Correction after looking at my picture I don’t think the water heater is fan induced.
That area looks like a Spear Closet of a typical poor floor plan layout.
And instead of loosing the space, they through the mechanical in there.
In addition to the fire hazard, the ability to maintain a boiler when the room is cluttered with various items is difficult.
Routine visual examinations of the equipment is almost impossible, and when service is needed, the room must be cleaned just to allow access.
Your boiler room or furnace room should:
• Contain no flammable or combustible materials, such as paper, cardboard, paint or other solvents
• Be equipped with a self-closing fire-rated door
• Be equipped with smoke and fire detectors
• Be finished with fire-resistant walls and ceilings
• Contain a C02 or dry chemical fire extinguisher
• Be well ventilated to reduce vapor concentrations
• Remain dry
• Be accessible to firefighters
These are the same features found in a storage room.
The only difference is the ignition source is removed
from the storage room.
My concern here would have been:
Fire resistive protection.
I am sure at times due to this layout, the boiler room could possibly be inaccessible due to the clutter in the walk-in closet.
The IRC also states that Heating and cooling equipment shall be located with respect to building construction and other equipment to permit maintenance, servicing and replacement. Clearances shall be maintained to permit cleaning of heating and cooling surfaces; replacement of filters, blowers, motors, controls and vent connections; lubrication of moving parts and adjustments. :):)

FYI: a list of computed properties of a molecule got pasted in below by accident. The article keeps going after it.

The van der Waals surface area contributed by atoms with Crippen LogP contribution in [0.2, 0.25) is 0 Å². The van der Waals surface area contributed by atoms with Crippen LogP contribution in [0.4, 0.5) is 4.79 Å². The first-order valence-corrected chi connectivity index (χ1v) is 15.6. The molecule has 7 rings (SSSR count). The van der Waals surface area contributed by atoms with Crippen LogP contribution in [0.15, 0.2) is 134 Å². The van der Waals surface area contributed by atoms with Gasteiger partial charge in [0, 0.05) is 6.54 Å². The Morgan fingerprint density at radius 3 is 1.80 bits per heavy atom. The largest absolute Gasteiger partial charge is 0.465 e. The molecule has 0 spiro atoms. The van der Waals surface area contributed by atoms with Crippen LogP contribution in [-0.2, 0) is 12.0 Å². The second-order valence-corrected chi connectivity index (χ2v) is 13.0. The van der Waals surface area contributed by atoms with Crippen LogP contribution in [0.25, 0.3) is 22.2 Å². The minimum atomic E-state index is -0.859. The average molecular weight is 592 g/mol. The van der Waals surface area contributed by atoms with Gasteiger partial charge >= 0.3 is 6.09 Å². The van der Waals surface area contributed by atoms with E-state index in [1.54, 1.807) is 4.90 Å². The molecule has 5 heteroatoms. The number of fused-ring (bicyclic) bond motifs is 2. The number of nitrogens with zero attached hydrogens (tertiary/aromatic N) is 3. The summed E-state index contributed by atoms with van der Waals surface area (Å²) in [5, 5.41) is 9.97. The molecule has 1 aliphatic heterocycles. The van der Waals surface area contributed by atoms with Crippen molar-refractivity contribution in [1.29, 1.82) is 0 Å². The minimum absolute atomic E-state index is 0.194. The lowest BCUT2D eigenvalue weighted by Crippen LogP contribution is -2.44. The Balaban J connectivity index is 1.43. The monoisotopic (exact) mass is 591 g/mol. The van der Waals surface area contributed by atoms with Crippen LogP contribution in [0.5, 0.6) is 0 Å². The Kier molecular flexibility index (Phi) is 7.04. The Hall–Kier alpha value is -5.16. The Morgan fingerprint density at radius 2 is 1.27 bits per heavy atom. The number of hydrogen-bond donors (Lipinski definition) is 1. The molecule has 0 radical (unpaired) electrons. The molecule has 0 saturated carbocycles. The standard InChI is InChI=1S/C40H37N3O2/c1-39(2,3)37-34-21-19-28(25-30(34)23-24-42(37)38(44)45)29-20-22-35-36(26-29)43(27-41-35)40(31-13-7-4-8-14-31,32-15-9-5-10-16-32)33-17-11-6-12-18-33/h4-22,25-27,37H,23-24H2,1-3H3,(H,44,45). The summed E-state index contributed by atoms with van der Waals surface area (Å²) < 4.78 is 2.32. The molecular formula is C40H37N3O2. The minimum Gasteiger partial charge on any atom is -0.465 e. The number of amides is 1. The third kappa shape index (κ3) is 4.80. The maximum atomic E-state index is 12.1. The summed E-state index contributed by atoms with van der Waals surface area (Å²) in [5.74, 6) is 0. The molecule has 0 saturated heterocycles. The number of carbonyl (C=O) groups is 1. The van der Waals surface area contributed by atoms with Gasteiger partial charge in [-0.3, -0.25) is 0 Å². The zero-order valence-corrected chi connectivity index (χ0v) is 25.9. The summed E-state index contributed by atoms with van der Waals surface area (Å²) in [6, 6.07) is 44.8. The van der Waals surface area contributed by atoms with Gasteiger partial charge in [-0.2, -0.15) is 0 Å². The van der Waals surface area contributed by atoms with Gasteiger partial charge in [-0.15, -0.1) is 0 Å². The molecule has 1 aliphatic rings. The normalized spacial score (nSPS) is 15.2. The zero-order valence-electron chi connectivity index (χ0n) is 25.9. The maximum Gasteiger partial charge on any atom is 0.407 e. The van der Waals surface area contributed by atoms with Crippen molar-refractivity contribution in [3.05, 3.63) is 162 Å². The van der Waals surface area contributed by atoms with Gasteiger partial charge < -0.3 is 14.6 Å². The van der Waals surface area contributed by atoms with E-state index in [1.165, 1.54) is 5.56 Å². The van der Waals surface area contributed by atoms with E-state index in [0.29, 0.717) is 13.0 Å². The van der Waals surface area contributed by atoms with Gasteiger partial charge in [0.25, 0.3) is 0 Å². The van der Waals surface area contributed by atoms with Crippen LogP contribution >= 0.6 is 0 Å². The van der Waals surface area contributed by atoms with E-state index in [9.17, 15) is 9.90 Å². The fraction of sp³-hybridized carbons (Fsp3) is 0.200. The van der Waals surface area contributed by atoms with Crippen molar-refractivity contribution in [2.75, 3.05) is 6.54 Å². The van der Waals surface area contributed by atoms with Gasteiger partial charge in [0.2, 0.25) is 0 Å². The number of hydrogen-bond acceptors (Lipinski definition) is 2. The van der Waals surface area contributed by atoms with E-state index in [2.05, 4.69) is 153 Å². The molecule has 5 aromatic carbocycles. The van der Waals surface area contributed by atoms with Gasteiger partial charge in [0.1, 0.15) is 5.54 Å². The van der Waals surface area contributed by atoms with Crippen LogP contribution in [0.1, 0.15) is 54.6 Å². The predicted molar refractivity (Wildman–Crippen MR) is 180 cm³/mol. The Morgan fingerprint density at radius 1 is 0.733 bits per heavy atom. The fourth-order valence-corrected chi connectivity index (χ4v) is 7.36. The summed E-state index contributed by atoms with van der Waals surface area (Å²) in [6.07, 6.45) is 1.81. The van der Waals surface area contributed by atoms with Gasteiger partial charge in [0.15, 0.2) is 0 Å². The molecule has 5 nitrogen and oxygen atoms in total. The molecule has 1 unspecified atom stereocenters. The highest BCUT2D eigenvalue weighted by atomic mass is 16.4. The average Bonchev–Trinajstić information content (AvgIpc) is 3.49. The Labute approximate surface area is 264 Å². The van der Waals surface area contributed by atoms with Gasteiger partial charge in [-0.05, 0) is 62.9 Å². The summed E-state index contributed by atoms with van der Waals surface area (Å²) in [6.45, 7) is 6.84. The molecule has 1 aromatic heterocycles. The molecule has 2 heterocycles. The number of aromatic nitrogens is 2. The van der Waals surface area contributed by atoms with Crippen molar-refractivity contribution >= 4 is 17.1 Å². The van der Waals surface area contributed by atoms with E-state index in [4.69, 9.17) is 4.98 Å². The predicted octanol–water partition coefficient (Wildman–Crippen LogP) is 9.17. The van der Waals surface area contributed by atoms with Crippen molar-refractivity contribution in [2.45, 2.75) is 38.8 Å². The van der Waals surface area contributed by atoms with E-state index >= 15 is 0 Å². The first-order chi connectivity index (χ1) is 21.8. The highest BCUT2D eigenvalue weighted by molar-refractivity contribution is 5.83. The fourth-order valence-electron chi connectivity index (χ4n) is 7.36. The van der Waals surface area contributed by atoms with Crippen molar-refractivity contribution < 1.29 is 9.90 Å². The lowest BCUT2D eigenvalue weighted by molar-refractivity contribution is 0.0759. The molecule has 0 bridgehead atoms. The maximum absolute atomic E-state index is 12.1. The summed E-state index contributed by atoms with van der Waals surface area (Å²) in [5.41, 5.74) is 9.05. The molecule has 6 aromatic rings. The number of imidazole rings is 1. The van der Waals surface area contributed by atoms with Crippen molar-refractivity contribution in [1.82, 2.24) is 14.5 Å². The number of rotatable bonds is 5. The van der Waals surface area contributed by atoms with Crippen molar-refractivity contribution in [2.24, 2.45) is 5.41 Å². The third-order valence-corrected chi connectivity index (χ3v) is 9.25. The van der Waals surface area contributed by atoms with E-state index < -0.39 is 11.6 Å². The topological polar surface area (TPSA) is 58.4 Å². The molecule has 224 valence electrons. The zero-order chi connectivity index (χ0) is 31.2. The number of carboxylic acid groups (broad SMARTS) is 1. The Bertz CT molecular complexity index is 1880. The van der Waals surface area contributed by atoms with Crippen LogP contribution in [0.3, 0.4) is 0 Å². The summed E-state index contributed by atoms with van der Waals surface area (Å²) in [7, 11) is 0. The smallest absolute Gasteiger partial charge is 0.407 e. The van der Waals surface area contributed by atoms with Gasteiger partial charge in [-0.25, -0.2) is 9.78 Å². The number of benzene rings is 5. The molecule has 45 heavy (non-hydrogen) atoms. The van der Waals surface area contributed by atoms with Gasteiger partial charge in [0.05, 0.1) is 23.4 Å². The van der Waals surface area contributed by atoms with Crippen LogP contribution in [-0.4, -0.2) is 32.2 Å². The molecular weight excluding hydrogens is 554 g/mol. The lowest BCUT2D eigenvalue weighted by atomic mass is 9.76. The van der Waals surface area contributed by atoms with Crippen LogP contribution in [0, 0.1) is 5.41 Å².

Marcel, are those commercial requirements? I’ve never seen all that in a typical home mechanical room.
I’d certainly refer it to a HVAC contractor if the room size doesn’t meet what’s required for ventilation, even if a fan is provided.
You could say a little of both Joe.
The last paragraph is from the IRC Mechanical section and the other parts are from General Requirements, Mechanical Ventilation, Return Air, Smoke and Heat Detection, Fire Safety, and a little Common Sense.
10 years of Residential Design work also steps in I guess.
Commercial requirements are even more stringent.
You would think who ever designed that space would know better than to provide a homeowner with those conditions.
I would have had reservations on this and strong recommendations to go along with it.
But, I guess it is just my honest opinion.